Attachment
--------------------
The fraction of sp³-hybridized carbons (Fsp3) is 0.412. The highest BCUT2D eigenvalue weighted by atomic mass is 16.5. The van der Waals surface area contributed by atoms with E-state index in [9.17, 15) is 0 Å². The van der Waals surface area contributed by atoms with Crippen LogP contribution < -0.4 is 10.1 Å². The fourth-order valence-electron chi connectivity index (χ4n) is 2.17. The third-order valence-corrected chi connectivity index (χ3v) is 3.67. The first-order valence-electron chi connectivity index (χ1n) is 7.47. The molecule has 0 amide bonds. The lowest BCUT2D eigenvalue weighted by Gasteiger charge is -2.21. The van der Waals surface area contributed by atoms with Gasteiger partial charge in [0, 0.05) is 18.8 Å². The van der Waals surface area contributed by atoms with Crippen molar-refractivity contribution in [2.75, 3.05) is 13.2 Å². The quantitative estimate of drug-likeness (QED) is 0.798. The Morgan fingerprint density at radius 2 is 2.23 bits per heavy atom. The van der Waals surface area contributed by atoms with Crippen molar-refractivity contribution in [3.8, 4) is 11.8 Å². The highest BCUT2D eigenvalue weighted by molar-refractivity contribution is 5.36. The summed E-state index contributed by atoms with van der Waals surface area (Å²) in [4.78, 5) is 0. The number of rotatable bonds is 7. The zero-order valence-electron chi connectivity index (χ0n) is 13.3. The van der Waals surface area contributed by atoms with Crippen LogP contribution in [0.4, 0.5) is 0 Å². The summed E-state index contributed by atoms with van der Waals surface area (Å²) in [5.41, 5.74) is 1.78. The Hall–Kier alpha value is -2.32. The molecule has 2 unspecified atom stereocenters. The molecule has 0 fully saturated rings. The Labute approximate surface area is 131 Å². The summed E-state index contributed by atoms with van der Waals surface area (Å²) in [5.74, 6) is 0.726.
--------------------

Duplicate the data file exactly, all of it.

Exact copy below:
The fraction of sp³-hybridized carbons (Fsp3) is 0.412. The highest BCUT2D eigenvalue weighted by atomic mass is 16.5. The van der Waals surface area contributed by atoms with E-state index in [9.17, 15) is 0 Å². The van der Waals surface area contributed by atoms with Crippen LogP contribution < -0.4 is 10.1 Å². The fourth-order valence-electron chi connectivity index (χ4n) is 2.17. The third-order valence-corrected chi connectivity index (χ3v) is 3.67. The first-order valence-electron chi connectivity index (χ1n) is 7.47. The molecule has 0 amide bonds. The lowest BCUT2D eigenvalue weighted by Gasteiger charge is -2.21. The van der Waals surface area contributed by atoms with Gasteiger partial charge in [0, 0.05) is 18.8 Å². The van der Waals surface area contributed by atoms with Crippen molar-refractivity contribution in [2.75, 3.05) is 13.2 Å². The quantitative estimate of drug-likeness (QED) is 0.798. The Morgan fingerprint density at radius 2 is 2.23 bits per heavy atom. The van der Waals surface area contributed by atoms with Crippen molar-refractivity contribution in [3.8, 4) is 11.8 Å². The highest BCUT2D eigenvalue weighted by molar-refractivity contribution is 5.36. The summed E-state index contributed by atoms with van der Waals surface area (Å²) in [4.78, 5) is 0. The number of rotatable bonds is 7. The zero-order valence-electron chi connectivity index (χ0n) is 13.3. The van der Waals surface area contributed by atoms with Crippen LogP contribution in [0.4, 0.5) is 0 Å². The summed E-state index contributed by atoms with van der Waals surface area (Å²) in [5.41, 5.74) is 1.78. The Hall–Kier alpha value is -2.32. The molecule has 2 unspecified atom stereocenters. The molecule has 0 fully saturated rings. The Labute approximate surface area is 131 Å². The summed E-state index contributed by atoms with van der Waals surface area (Å²) in [5.74, 6) is 0.726.